Thu 10 Jan 2008
I’m typing this from somewhere in snow-covered Manitoba, Canada, warm and in stocking feet inside a Via Rail train, the “legendary” (as our conductor keeps reminding us) Canadian. There is no wireless-internet out here, so I will post this when during out 50-minute stopover in Winnipeg. I have been living out of this train for the past two days, and still have more than 30 to go before the final stop in Toronto.
We left Anna’s house in Seattle early in the morning. I was blurry-eyed and rushed, Seattle was dark and dripping with rain. She dropped me off at the train station and then continued on to work, and I almost immediately realized I had left my water bottle at her house. My first sacrifice to the road.
I dropped my bags off at the train station, and spent a couple of hours wandering around Seattle, making a loop around the sports stadium, then continuing up to Pioneer Square to look at totem poles and closed storefronts. This is the problem with arriving too early in a foreign city — nothing is open! I had asked a police officer at the station where I should try to go, and he pointed me toward the Chinatown, but I never found what he was talking about. I doubt that it would have been open either, though.
Finally around 9 a.m. things started to come to life, and I visited a gold rush museum, book store and Seattle’s Best Coffee, whose name is apparently a misnomer. Attempts to find a new water bottle or place to get my hair cut were unsuccessful, and I had to be back at the train station by 10 a.m.
With a small group of travelers, who mostly seemed to be English or Australian, I boarded a big bus bound for Vancouver. We had to stop for customs at the border, which meant we were all unloaded and queued into a small room where one-by-one we were grilled by the customs officials. I had a hard time keeping my story straight — telling them I was from California when the address I had put an Oregon address on the form they made us fill out, and saying I used to be a student at Chapman, but then telling the officer how much my train pass was with a student discount. But they did let me through.
Perhaps all my fumbling was due to the fact that I was secretly smuggling a single Orange over the boarder in my bag of food. I ate it as soon as I realized this back on the bus, eager to destroy the evidence.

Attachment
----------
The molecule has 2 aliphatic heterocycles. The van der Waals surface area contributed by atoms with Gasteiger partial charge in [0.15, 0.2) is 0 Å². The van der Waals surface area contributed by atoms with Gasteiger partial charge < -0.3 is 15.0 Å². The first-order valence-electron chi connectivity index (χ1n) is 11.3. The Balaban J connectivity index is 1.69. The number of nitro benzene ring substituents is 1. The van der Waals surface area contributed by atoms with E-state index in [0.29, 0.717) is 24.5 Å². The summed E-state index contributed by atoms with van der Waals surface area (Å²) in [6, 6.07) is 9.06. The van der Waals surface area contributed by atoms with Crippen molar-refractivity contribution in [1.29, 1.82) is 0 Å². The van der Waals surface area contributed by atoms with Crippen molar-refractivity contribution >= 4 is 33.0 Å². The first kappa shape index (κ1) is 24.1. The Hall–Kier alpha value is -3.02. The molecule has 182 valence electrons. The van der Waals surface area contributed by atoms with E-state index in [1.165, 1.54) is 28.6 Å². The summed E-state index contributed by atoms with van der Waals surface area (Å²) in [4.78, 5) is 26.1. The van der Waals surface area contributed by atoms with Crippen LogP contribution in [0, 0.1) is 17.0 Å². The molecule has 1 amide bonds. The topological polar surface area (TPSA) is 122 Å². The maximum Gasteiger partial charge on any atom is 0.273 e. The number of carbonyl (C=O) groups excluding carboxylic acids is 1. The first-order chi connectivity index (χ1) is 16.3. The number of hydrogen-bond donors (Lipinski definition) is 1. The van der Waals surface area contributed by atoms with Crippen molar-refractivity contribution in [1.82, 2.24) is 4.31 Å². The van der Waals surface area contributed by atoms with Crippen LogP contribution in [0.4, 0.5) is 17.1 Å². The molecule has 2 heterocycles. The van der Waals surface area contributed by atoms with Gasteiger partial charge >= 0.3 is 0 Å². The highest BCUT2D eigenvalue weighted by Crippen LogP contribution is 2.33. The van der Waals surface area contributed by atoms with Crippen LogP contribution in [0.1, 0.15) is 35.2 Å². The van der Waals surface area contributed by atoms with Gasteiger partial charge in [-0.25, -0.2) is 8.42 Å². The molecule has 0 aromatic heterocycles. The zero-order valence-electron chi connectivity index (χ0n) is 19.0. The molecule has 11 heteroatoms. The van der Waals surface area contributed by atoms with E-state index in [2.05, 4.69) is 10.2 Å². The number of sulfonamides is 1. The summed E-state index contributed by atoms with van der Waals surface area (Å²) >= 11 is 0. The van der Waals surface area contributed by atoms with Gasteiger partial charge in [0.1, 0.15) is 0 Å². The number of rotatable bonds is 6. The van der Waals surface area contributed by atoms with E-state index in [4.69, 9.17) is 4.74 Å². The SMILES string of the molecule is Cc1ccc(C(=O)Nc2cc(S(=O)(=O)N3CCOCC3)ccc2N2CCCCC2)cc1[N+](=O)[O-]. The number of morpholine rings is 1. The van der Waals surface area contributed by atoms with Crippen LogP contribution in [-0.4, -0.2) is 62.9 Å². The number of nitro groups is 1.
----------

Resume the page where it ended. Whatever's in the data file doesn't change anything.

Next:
We pulled into Vancouver around 3 p.m., and it was even gloomier than Seattle. I stopped into a “traveler’s pub” next door to a hostel, hoping to get some tourist information or at least an idea of where I could get a good water bottle, but the pub was hardly filled with travelers, just soggy old locals, the sort of people who hang out in pubs at three in the afternoon. The bartender was a woman who looked to be in her late ’50s who wore a big sweatshirt that proclaimed “This Place is a Zoo!” She gave me a pint and none of the information I needed, except for the location of a hair salon across the street. I did not want to spent the two hours I had in Vancouver inside of a bar, so I drank my beer as fast as I could while reading the Canadian coverage of the American presidential campaign.
After wandering around the streets of Vancouver with my rain jacket pulled tight around me, I stopped into a grocery mart and bought a bottle of water from a very nice Iranian woman at the counter, and then made my way to the hair salon, which seemed to be run by a Vietnamese family. Between all of that and the people at the train station trying to speak to me in French, Vancouver seemed to have a distinctly international flavour.
I didn’t have a great feeling about the salon, but the important thing was that they could cut my hair fast, cheaply and for American money, since I hadn’t yet exchanged my currency. My stylist was a middle-aged Asian man with short and spiky hair, which looked like it had been dyed red about two weeks ago and then forgotten about, from the way his roots were coming in.
“How do you want it?” he asked me.
“Short,” I said, “Shorter on the sides.”
He frowned at me like I had not given him the answer he wanted.
“Like mine?” he asked, motioning to how his hair tapered on the sides.
“OK,” I said, resigned to my fate.
He pulled out his clippers and set to work, never speaking another word to me until he got out the hand mirror to show me the back and asked me how it looked.
It would be impolite to say “not very good,” so instead I just suggested, “perhaps you could cut it so it’s at least even in the front?”
“Your hair is very curly,” he said, like this was my problem, not his, made a couple of minor clips in the front, doused me with hairspray and sent me on my way.
As I paying and eyeing the jar of candies on the front counter, another customer came in and my stoic stylist suddenly became animated, chatting away in Vietnamese. That’s the way it goes, I guess. At least my hair was short, which was all I really wanted, and for the first time in my life, I could say that I had a Canadian haircut. Also, I stole a sucker from the candy jar.
We’re nearly in Winnipeg now, so I’ll have to finish this later. I’ve taken a lot of photos, but for some reason I can’t get my camera to talk to my computer, so for now you’ll just have to imagine photos of wet pigeons in Seattle, my dodgy haircut in Vancouver, and the majestic Canadian Rockies that we’ve passed in the train.
More to come, probably from Toronto.